OMAHA — Six Nebraska startups each received a $100,000 boost this past week.
The investments for the startups, which were announced at a news conference at Millwork Commons in Omaha, come from Lincoln-based startup accelerator NMotion via its growth accelerator program. The money was provided by local individuals and companies through venture capital firm and startup accelerator gener8tor, which is based in Wisconsin but has a partnership with NMotion, as well as the Lincoln-based nonprofit Invest Nebraska.
The six startups are HerHeadquarters, which connects women-owned businesses nationwide; Microwash, a medical device company marketing a product that collects nasal specimens for painless COVID-19 testing; plant-based nutritional drink supplement company Tiiga; knowledge and skills management platform Noviqu; software solutions company Hellcat; and real estate software development company Particle Space.
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The six mark the inaugural cohort to receive investments from the NMotion program. They were among 179 companies that applied for the money.
Tiiga co-founders Katy and Jeff Tezak said the $100,000 investment will help expand their startup’s reach faster. Jeff Tezak said the investment will open up new avenues for selling Tiiga products.
Having launched Tiiga in June 2020, the Tezaks have secured shelf space for their products at about 50 Hy-Vee supermarkets across five states and are expanding the product to Texas and Salt Lake City.
Tiiga is not the only startup to have seen a relatively quick rise to success.
Since launching HerHeadquarters a few years ago, Carina Glover has expanded her startup from connecting women entrepreneurs to women executives and their team members across the country. She is in the midst of a $750,000 fundraising drive to expand HerHeadquarters.
With help from NMotion’s investment, Glover said, “We can impact more women-owned businesses. I can hire more of the right people that will allow us to have a great impact. It’s really just about reaching our goals.”
The investments made by NMotion into the six startups are what Nebraska Economic Development Director Tony Goins highlighted as an example of the support needed to ensure a thriving startup landscape.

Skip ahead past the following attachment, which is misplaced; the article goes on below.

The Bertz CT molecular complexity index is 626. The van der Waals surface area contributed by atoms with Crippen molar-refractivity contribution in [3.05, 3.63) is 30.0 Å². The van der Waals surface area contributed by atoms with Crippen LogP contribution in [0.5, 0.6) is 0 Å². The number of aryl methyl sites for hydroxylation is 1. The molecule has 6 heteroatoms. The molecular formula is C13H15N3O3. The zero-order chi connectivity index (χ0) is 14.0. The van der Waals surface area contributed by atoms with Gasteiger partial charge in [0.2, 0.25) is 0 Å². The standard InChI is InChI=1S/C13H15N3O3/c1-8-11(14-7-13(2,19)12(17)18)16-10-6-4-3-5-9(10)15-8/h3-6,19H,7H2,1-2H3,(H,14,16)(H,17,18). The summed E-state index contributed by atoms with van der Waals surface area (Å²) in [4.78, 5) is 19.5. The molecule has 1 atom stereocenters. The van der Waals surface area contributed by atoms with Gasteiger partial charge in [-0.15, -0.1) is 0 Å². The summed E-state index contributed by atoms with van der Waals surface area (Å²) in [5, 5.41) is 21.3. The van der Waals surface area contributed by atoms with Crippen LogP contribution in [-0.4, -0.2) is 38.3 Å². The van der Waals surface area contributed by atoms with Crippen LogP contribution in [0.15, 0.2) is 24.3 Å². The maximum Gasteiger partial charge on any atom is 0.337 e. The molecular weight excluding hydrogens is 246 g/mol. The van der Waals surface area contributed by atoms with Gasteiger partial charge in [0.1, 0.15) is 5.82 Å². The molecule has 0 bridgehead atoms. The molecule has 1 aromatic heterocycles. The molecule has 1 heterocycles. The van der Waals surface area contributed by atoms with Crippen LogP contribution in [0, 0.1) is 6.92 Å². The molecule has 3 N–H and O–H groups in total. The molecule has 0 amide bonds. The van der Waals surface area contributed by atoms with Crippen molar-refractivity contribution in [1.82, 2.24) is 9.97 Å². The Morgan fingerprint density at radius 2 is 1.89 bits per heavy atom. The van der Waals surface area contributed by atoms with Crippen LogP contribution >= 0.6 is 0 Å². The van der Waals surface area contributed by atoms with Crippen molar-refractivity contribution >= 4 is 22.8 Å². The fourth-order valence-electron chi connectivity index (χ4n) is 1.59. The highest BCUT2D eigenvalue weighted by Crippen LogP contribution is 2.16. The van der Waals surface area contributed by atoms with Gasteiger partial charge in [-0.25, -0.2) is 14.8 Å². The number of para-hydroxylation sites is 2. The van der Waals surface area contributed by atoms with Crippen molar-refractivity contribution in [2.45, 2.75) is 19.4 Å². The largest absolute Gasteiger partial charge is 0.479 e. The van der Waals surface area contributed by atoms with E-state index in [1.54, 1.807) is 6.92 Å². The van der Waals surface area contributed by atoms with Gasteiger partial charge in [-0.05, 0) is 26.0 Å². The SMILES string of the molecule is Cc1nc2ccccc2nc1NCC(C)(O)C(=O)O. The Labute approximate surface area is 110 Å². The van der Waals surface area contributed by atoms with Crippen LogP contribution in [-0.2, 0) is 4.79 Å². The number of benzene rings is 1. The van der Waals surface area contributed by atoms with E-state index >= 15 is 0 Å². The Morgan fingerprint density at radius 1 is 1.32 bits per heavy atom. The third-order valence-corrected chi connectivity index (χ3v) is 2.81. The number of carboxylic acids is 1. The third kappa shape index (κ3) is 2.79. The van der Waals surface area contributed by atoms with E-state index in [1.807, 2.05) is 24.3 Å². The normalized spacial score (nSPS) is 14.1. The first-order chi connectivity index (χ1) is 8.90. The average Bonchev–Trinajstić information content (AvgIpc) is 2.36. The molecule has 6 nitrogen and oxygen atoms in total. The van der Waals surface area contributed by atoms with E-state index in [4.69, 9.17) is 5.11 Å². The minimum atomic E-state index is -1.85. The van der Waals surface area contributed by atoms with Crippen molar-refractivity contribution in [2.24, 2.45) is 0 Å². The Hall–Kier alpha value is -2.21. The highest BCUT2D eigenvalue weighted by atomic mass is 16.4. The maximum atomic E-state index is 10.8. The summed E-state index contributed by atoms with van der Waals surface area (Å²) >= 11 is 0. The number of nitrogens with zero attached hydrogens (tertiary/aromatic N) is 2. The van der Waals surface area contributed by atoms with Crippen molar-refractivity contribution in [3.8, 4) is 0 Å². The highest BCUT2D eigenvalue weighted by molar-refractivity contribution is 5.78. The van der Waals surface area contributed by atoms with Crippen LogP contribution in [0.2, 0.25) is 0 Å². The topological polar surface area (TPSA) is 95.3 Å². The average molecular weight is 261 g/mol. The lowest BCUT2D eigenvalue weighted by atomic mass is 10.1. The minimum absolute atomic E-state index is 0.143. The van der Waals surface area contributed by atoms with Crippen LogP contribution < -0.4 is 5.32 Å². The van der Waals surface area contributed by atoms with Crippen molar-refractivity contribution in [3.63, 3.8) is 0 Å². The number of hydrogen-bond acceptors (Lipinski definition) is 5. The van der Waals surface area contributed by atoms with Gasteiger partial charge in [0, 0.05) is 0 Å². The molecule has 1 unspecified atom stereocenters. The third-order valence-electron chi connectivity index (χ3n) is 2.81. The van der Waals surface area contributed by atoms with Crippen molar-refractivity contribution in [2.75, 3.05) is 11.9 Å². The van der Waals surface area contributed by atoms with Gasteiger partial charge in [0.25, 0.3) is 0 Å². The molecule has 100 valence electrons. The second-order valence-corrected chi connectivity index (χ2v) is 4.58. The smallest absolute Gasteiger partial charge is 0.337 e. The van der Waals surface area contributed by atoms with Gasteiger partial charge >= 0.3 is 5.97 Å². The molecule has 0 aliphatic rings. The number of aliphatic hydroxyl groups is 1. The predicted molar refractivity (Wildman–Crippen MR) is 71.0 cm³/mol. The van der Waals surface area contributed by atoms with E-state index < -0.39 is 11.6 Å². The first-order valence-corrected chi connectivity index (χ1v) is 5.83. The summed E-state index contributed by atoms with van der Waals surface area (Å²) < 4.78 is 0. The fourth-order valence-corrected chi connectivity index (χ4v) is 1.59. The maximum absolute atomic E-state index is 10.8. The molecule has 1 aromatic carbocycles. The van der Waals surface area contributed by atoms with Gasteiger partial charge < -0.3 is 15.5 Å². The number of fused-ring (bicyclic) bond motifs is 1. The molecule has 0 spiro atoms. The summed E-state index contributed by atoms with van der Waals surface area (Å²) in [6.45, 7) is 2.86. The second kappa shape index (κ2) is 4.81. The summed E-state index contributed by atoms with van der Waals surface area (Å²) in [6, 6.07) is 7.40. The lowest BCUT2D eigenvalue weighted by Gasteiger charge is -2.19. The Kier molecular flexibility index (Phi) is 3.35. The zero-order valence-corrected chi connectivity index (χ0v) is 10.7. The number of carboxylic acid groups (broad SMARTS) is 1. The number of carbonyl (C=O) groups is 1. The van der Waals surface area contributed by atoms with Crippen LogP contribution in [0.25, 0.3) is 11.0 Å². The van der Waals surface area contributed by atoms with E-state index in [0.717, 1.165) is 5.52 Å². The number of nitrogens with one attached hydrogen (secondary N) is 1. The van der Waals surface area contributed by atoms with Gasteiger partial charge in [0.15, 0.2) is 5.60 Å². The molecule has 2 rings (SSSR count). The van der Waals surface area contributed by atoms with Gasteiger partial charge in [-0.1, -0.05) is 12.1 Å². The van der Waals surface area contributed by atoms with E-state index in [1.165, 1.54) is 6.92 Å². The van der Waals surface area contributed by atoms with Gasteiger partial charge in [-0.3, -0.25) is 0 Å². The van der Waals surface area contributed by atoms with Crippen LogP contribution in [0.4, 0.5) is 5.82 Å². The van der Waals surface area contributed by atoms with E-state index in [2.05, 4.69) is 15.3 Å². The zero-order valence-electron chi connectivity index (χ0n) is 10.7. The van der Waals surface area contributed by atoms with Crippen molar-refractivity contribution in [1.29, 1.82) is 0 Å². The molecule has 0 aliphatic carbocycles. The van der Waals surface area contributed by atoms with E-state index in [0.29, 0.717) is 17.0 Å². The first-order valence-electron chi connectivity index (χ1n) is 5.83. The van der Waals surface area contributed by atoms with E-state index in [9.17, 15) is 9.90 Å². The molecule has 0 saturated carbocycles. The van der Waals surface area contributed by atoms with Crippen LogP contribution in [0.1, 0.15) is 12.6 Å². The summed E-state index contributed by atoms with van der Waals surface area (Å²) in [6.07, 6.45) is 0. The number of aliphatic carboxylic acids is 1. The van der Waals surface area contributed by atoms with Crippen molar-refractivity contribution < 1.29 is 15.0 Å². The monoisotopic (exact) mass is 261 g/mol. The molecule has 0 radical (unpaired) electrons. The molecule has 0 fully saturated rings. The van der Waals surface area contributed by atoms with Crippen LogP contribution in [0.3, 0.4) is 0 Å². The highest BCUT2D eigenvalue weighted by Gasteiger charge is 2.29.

“The difference between success and failure can often be measured in resources and support available to help these business owners overcome obstacles and achieve milestones,” he said. “Groups like NMotion are so vital to our entrepreneurial ecosystem.”
Each startup will be connected to 100 mentors and up to 50 early-stage investors through a 12-week program. NMotion also will work with the six companies to help grow the companies’ revenues, improve their products and services and pitch investors for the next round of investments.
Scott Henderson, managing principal of NMotion, said organizations and individuals in Nebraska have dedicated $3.7 million to bolster the state’s growing startup scene over the next two years.
“It’s a very exciting time here in Nebraska,” Henderson told a crowd that included entrepreneurs, investors and business leaders.
Directions 2022: Changing times in Lincoln
Explore all of the articles, videos and photos in this year’s Directions section here.
Several residential projects in or near downtown, including the 250-foot-tall Lied Place Residences, will open to residents this year.
Delta Nelson’s entire life has been rooted in the auto industry, so it only made sense when she decided to open The Mechanix Garage in Lincoln.
Downtown Lincoln’s population is expected to reach 10,000 in 2025 — a 730% increase since 2010.
The history, culture and DNA of the Cornhusker state are woven throughout the Scarlet, which is scheduled to open this spring.
Robin Eschliman’s annual review of restaurants in Lincoln found more dining options opened in 2021 than shut down.